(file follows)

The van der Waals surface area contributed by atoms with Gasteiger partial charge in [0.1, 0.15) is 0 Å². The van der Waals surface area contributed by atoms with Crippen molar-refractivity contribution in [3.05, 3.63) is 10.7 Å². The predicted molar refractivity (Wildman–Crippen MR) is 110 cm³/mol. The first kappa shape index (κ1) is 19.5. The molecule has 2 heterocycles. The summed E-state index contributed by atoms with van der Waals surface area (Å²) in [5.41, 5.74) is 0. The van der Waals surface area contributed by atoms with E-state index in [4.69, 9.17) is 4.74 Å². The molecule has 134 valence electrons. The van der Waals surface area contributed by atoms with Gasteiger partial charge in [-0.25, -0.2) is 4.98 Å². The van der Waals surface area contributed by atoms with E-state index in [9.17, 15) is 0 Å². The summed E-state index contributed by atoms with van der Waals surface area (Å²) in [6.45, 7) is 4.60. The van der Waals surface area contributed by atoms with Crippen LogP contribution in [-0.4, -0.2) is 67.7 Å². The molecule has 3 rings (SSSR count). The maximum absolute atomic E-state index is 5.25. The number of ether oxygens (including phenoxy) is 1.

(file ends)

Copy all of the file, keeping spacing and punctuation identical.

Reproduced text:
The van der Waals surface area contributed by atoms with Gasteiger partial charge in [0.1, 0.15) is 0 Å². The van der Waals surface area contributed by atoms with Crippen molar-refractivity contribution in [3.05, 3.63) is 10.7 Å². The predicted molar refractivity (Wildman–Crippen MR) is 110 cm³/mol. The first kappa shape index (κ1) is 19.5. The molecule has 2 heterocycles. The summed E-state index contributed by atoms with van der Waals surface area (Å²) in [5.41, 5.74) is 0. The van der Waals surface area contributed by atoms with E-state index in [4.69, 9.17) is 4.74 Å². The molecule has 134 valence electrons. The van der Waals surface area contributed by atoms with Gasteiger partial charge in [-0.25, -0.2) is 4.98 Å². The van der Waals surface area contributed by atoms with E-state index in [9.17, 15) is 0 Å². The summed E-state index contributed by atoms with van der Waals surface area (Å²) in [6.45, 7) is 4.60. The van der Waals surface area contributed by atoms with Crippen LogP contribution in [-0.4, -0.2) is 67.7 Å². The molecule has 3 rings (SSSR count). The maximum absolute atomic E-state index is 5.25. The number of ether oxygens (including phenoxy) is 1.